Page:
Season 1 has eight episodes, each directed by a host of directors including Dan Trachtenberg who has directed 10 Cloverfield Lane and a short in the Sci-Fi Series Black Mirror. We also have Matt Shakman who is known for his work in It’s Always Sunny in Philadelphia, Fargo and Game of Thrones. Kripke ties them all together into a fast-paced, deliciously dark take on the Superhero fantasy as he slowly peels away the layers of morality that we associate heroes with. We are introduced to a group of social outcasts led by the brooding Butcher and the meek Hugh, as they find themselves neck-deep in the secrets of the Vought corporation. When you’re up against actual Superheroes who could rip you apart like paper, you should be crapping your pants because there is no way you can defeat them, especially when they are backed by a powerful firm with ties to the Defence Department. And yet, the Boys gives them a run for their money with no resources except their own wits to fall back on.
The Boys gives us some of the best character-writing for its own genre where its usually difficult to grab attention of the audience when there are no superhero antics happening on screen. And yet, some of the best scenes are entirely drama. Karl Urban as Butcher plays a deeply vengeful character who is also inherently flawed in his deep mistrust for all Supes. His British/Australian accent adds a comedic layer to his personality, and feels something straight out of a Guy Ritchie film. Jack Quaid is Hugh Campbell – a pusillanimous average joe who is basically us embroiled in a weird dynamic between the rebels and the Supes. He keeps the story grounded by asking questions that we would ask of the series. Frenchie and Mother’s Milk aka M.M. are the other two members played by Tomer Kapon and Laz Alonso. Both have colourful personalities and hate working with each other. On the other side, Homelander is played by Antony Starr who is, perhaps, the most complex character of the lot. A two-faced villain who acts righteous in front of the crowds and, yet, doesn’t shy away from killing civilians for keeping the profits up. He is also a highly vulnerable character who requires validation from his boss Madelyn Stillwell played by Elisabeth Shue, the shrewd manipulator of the heroes. Erin Moriarty plays Starlight, the newest member of the Seven who finds herself misplaced as an actual altruist stuck between anti-heroes.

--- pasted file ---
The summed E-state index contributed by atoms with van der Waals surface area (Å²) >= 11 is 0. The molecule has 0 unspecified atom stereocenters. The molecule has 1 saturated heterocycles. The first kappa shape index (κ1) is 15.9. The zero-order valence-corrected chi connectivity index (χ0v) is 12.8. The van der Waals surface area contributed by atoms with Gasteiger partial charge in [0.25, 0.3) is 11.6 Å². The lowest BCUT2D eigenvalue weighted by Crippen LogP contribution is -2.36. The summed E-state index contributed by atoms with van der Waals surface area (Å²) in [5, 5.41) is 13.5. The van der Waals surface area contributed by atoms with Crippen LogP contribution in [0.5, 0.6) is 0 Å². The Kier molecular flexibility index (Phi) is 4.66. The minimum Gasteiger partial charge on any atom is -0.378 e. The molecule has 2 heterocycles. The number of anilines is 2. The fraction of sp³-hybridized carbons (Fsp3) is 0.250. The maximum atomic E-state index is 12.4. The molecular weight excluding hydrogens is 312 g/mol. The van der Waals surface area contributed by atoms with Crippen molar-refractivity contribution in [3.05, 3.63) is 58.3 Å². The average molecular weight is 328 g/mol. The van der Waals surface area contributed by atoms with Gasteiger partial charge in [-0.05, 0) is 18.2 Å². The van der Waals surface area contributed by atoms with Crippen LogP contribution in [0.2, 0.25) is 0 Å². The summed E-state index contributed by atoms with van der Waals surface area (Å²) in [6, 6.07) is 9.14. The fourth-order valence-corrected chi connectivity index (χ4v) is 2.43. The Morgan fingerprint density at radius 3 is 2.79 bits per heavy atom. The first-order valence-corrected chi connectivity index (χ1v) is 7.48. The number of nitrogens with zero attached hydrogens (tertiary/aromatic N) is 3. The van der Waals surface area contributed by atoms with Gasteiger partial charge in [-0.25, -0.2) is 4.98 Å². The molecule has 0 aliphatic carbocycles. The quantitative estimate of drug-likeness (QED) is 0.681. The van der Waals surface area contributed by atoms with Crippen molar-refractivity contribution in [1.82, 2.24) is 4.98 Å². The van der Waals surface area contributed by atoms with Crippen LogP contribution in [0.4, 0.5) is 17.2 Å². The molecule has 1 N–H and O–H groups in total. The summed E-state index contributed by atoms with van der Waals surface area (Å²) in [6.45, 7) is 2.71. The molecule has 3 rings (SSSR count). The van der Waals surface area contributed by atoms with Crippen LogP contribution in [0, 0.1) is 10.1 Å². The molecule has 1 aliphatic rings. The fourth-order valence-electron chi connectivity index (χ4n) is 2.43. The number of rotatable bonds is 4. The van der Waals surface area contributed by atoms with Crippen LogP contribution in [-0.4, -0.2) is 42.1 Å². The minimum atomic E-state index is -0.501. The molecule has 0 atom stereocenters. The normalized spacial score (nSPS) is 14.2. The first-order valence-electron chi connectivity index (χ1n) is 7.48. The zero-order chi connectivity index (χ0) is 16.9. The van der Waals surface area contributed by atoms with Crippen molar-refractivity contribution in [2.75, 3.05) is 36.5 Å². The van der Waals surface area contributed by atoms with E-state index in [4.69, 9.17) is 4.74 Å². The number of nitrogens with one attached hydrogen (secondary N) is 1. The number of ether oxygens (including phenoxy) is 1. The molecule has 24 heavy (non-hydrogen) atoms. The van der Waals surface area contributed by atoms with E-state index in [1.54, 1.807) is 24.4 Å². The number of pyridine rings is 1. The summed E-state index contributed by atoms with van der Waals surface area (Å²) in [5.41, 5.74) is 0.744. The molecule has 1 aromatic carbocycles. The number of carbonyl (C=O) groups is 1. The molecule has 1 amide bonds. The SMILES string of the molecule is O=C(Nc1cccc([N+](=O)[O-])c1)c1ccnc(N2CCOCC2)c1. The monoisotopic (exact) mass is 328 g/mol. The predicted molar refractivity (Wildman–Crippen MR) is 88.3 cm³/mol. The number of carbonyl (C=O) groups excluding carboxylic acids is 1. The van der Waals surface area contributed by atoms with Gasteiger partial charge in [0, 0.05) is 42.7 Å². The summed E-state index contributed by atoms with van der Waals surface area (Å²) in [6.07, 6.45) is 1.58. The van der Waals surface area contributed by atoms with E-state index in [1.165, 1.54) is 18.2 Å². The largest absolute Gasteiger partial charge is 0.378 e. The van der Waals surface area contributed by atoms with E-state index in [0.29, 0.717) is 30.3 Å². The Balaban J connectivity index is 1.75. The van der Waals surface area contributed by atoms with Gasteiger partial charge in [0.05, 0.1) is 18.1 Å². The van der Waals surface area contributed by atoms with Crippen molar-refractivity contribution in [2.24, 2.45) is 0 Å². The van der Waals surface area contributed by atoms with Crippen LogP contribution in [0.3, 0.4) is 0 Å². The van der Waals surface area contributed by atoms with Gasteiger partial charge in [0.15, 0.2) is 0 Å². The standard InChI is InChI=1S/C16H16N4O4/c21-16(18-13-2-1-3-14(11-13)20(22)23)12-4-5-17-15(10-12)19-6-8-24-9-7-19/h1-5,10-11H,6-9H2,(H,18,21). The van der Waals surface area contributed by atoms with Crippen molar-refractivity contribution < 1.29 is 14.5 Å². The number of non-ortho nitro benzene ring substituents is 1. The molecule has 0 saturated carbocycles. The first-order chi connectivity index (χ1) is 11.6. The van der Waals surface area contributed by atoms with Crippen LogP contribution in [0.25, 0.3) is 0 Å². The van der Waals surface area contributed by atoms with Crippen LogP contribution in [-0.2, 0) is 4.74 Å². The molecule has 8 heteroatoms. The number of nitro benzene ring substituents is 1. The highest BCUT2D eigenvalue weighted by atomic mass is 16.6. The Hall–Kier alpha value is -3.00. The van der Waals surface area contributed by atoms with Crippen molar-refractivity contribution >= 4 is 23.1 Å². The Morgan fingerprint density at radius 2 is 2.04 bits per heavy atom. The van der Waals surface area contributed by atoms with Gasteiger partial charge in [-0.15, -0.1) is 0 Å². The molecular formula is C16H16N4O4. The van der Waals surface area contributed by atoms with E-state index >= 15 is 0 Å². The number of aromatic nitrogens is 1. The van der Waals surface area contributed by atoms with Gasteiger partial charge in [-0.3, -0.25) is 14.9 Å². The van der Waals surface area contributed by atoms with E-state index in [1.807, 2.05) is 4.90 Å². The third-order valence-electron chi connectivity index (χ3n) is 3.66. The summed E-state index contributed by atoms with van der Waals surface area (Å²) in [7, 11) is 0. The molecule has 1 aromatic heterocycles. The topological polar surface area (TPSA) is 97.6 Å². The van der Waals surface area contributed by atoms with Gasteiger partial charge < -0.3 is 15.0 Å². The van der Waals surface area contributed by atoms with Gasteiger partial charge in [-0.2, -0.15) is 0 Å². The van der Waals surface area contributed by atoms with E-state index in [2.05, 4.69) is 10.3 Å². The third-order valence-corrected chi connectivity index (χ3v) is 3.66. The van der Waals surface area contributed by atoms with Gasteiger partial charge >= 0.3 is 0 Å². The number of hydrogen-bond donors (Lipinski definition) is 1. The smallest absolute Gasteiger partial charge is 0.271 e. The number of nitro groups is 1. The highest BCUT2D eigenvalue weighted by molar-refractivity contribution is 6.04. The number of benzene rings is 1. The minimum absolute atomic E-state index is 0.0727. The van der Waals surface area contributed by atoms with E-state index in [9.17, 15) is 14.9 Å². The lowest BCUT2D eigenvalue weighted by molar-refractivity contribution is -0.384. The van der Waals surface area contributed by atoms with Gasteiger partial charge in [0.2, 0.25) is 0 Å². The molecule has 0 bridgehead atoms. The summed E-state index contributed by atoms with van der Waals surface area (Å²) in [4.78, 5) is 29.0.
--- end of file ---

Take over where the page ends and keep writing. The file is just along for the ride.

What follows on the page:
Kripke’s adaptation is a deftly told narrative that begins with a conventional superhero story and is brought down to a tale of sheer human greed that drives motivations. It’s interesting that the actual heroes in this stories don’t have any superpowers at all, much like the sardonic PR line that Homelander always says to the police – “You are the real heroes.” Even while poking fun at every single superhero trope out there, the narrative holds together a gripping drama that is layered, with each character playing a well-defined part in the story. Season 2 promises to take off from a point where Butcher’s vengeance would be questioned. He would stand at the cross-roads where his personal vendetta with Homelander would clash with his own past which he thought he knew the truth of. While HBO’s Watchmen is slated to be released soon, The Boys holds its ground as a strong grounded contender that is sure to create its own loyal fanbase.